Refugees face rising hunger due to post-Covid funding gaps
ROME – Millions of refugees are looking to a future of uncertainty and hunger as the effects of the pandemic on aid budgets play out in funding shortages for emergency operations, the United Nations World Food Programme (WFP) warned ahead of World Refugee Day.
Significant funding shortfalls across East and Southern Africa as well as the Middle East have forced ration cuts upon some of the world’s most vulnerable people who rely on WFP food to survive. In East Africa alone, almost three-quarters of refugees have had their rations cut by up to 50 percent. In Southern Africa, refugees in Tanzania who depend entirely on WFP assistance have had their rations cut by almost one-third. Significant funding shortages for the Syria Regional Refugee Response mean 242,000 refugees in Jordan may be cut off from assistance at the end of August unless more funding is received.
“What we may be seeing is the impact of Covid-19 on donor government funding and this is negatively impacting our ability to respond and support some of the world’s most vulnerable people,” said Margot van der Velden, WFP Director of Emergencies. “The lives of the most marginalized people in the world are on the line and we are urging donors not to turn their backs on refugees when they need it most.”
To avoid any cuts in food assistance – either through reduced rations or excluding people from assistance altogether –sufficient funding is needed at least one month ahead of the expected break in the flow of food to the refugee-hosting countries.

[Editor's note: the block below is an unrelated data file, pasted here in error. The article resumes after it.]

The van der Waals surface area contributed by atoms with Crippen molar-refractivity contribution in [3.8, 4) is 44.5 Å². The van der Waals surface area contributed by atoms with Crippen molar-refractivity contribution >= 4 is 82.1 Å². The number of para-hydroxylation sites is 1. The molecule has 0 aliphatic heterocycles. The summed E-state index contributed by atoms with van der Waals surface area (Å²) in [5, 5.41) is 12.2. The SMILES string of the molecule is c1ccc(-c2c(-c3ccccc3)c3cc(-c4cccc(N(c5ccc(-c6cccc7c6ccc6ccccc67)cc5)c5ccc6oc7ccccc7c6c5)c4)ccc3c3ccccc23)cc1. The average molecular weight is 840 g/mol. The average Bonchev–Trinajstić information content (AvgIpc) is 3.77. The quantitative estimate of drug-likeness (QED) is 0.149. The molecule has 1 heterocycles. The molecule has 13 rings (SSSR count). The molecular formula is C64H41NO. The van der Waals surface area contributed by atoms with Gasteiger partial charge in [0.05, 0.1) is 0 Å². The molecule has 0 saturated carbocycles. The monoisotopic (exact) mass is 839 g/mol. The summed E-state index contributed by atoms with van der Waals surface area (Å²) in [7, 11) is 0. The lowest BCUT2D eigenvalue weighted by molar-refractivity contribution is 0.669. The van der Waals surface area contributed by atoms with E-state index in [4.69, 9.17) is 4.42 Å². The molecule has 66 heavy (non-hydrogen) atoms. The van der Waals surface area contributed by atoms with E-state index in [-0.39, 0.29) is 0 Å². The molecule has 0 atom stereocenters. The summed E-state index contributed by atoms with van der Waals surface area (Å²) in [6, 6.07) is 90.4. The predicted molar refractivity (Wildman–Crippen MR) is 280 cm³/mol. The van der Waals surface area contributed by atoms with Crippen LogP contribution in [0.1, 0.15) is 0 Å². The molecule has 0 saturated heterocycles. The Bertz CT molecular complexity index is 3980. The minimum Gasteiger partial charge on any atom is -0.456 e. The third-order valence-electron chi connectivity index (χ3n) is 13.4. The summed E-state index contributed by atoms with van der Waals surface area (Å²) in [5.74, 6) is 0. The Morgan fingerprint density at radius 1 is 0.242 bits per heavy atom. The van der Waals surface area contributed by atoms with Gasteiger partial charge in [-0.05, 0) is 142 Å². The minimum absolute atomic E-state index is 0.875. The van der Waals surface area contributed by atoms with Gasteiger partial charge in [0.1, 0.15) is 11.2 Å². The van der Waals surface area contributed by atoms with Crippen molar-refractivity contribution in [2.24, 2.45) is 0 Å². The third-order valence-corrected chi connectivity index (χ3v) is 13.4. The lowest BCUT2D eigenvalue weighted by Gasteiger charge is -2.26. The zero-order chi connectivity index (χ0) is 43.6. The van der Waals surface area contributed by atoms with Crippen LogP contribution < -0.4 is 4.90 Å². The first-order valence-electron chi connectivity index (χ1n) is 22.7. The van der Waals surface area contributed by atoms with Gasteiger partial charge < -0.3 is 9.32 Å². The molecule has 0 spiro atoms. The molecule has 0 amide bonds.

The increasing funding gaps intersect with rising food prices and fewer opportunities for refugees to supplement their food assistance as informal economies shrink due to Covid-19 lockdowns.
Meanwhile, the number of people in desperate need is on the rise globally as conflict, disasters and economic meltdowns are driving up levels of hunger. WFP and other humanitarian agencies face brutal choices. In Rwanda, WFP has rolled out targeted food assistance prioritizing those most in need. Despite this, funding is so short that even the most vulnerable still aren’t receiving full rations, which come in the form of cash assistance.
“During Covid-19 lockdown, we couldn’t leave the camp and we couldn’t earn anything as all casual work outside the camp stopped,” said Ange, a refugee from the Democratic Republic of Congo (DRC) living in Rwanda. “The situation got worse when our food ration was reduced. My family started facing a serious food shortage.”
Some of the most underfunded WFP operations are also ones with significant refugee populations requiring support. For example, in Uganda WFP supports more than 1.2 million refugees which is 65 percent of the country operations. A country funding shortfall of more than 80 percent has had significant impacts on refugees who rely on WFP assistance.
As a new WFP report indicates a surge in people teetering on the brink of famine – which has risen from 34 million projected at the beginning of the year to 41 million projected as of June - it’s vital that the world steps forward to support the most vulnerable.